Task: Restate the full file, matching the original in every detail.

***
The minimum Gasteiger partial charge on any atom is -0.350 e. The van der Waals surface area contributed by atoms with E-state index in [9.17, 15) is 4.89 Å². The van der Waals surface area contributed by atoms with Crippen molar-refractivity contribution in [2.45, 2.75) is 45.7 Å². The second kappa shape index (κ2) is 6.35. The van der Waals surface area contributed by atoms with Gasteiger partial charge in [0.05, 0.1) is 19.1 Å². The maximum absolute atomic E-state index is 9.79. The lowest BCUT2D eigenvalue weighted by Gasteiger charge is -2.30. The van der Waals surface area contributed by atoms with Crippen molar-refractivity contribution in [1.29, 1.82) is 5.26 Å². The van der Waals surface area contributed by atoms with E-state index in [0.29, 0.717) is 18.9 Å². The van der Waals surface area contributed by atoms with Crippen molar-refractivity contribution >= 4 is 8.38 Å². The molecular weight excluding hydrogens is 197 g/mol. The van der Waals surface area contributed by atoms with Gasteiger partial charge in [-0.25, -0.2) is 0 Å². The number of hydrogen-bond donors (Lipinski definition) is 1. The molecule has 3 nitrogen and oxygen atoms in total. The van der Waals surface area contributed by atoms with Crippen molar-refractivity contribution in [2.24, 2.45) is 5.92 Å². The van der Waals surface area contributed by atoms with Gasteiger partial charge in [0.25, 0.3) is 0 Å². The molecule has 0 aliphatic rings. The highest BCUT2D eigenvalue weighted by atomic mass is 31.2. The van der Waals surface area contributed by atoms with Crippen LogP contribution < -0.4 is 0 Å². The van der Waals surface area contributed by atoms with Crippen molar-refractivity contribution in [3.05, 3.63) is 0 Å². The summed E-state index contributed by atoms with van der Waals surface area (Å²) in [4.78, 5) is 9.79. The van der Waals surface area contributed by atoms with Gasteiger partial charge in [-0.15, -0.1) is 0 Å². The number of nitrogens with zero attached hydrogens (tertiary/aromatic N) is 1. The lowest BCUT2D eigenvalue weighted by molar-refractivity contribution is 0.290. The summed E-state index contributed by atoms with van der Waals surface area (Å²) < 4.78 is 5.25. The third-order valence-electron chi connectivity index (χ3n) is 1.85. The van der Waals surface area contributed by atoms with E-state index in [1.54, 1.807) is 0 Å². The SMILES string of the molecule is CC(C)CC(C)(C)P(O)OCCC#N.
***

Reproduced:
The minimum Gasteiger partial charge on any atom is -0.350 e. The van der Waals surface area contributed by atoms with E-state index in [9.17, 15) is 4.89 Å². The van der Waals surface area contributed by atoms with Crippen molar-refractivity contribution in [2.45, 2.75) is 45.7 Å². The second kappa shape index (κ2) is 6.35. The van der Waals surface area contributed by atoms with Gasteiger partial charge in [0.05, 0.1) is 19.1 Å². The maximum absolute atomic E-state index is 9.79. The lowest BCUT2D eigenvalue weighted by Gasteiger charge is -2.30. The van der Waals surface area contributed by atoms with Crippen molar-refractivity contribution in [1.29, 1.82) is 5.26 Å². The van der Waals surface area contributed by atoms with E-state index in [0.29, 0.717) is 18.9 Å². The van der Waals surface area contributed by atoms with Crippen molar-refractivity contribution >= 4 is 8.38 Å². The molecular weight excluding hydrogens is 197 g/mol. The van der Waals surface area contributed by atoms with Gasteiger partial charge in [-0.25, -0.2) is 0 Å². The number of hydrogen-bond donors (Lipinski definition) is 1. The molecule has 3 nitrogen and oxygen atoms in total. The van der Waals surface area contributed by atoms with Crippen molar-refractivity contribution in [2.24, 2.45) is 5.92 Å². The van der Waals surface area contributed by atoms with Gasteiger partial charge in [0.25, 0.3) is 0 Å². The molecule has 0 aliphatic rings. The highest BCUT2D eigenvalue weighted by atomic mass is 31.2. The van der Waals surface area contributed by atoms with Crippen LogP contribution < -0.4 is 0 Å². The van der Waals surface area contributed by atoms with Crippen molar-refractivity contribution in [3.05, 3.63) is 0 Å². The summed E-state index contributed by atoms with van der Waals surface area (Å²) in [4.78, 5) is 9.79. The van der Waals surface area contributed by atoms with Gasteiger partial charge in [-0.15, -0.1) is 0 Å². The number of nitrogens with zero attached hydrogens (tertiary/aromatic N) is 1. The lowest BCUT2D eigenvalue weighted by molar-refractivity contribution is 0.290. The summed E-state index contributed by atoms with van der Waals surface area (Å²) < 4.78 is 5.25. The third-order valence-electron chi connectivity index (χ3n) is 1.85. The van der Waals surface area contributed by atoms with E-state index in [1.54, 1.807) is 0 Å². The SMILES string of the molecule is CC(C)CC(C)(C)P(O)OCCC#N.